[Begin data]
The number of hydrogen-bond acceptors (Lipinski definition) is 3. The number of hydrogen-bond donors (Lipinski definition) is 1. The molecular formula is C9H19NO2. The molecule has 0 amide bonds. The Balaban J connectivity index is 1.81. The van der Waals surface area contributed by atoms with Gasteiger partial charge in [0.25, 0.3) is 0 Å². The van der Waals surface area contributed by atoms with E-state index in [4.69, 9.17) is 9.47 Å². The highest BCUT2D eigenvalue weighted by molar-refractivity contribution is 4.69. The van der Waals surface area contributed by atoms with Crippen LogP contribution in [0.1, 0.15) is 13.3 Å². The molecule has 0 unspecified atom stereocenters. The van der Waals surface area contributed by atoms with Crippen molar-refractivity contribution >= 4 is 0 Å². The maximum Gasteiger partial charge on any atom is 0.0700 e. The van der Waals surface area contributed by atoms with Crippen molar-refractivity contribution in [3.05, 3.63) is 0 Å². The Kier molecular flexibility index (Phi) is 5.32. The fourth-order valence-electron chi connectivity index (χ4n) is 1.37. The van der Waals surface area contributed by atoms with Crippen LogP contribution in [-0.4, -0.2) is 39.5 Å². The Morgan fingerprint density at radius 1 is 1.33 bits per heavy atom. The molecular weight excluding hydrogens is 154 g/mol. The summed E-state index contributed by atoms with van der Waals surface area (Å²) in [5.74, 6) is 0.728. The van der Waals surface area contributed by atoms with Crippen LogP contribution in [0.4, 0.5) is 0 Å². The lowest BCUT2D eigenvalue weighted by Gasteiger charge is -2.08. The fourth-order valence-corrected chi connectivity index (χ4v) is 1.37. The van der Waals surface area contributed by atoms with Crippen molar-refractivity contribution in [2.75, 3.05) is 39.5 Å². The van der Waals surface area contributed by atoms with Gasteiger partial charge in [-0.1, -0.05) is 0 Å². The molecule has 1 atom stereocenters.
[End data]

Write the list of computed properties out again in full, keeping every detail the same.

The number of hydrogen-bond acceptors (Lipinski definition) is 3. The number of hydrogen-bond donors (Lipinski definition) is 1. The molecular formula is C9H19NO2. The molecule has 0 amide bonds. The Balaban J connectivity index is 1.81. The van der Waals surface area contributed by atoms with Gasteiger partial charge in [0.25, 0.3) is 0 Å². The van der Waals surface area contributed by atoms with E-state index in [4.69, 9.17) is 9.47 Å². The highest BCUT2D eigenvalue weighted by molar-refractivity contribution is 4.69. The van der Waals surface area contributed by atoms with Crippen LogP contribution in [0.1, 0.15) is 13.3 Å². The molecule has 0 unspecified atom stereocenters. The van der Waals surface area contributed by atoms with Crippen molar-refractivity contribution >= 4 is 0 Å². The maximum Gasteiger partial charge on any atom is 0.0700 e. The van der Waals surface area contributed by atoms with Crippen molar-refractivity contribution in [3.05, 3.63) is 0 Å². The Kier molecular flexibility index (Phi) is 5.32. The fourth-order valence-electron chi connectivity index (χ4n) is 1.37. The van der Waals surface area contributed by atoms with Crippen LogP contribution in [-0.4, -0.2) is 39.5 Å². The Morgan fingerprint density at radius 1 is 1.33 bits per heavy atom. The molecular weight excluding hydrogens is 154 g/mol. The summed E-state index contributed by atoms with van der Waals surface area (Å²) in [5.74, 6) is 0.728. The van der Waals surface area contributed by atoms with Crippen LogP contribution in [0.4, 0.5) is 0 Å². The lowest BCUT2D eigenvalue weighted by Gasteiger charge is -2.08. The fourth-order valence-corrected chi connectivity index (χ4v) is 1.37. The van der Waals surface area contributed by atoms with Crippen molar-refractivity contribution in [2.75, 3.05) is 39.5 Å². The van der Waals surface area contributed by atoms with Gasteiger partial charge in [-0.1, -0.05) is 0 Å². The molecule has 1 atom stereocenters.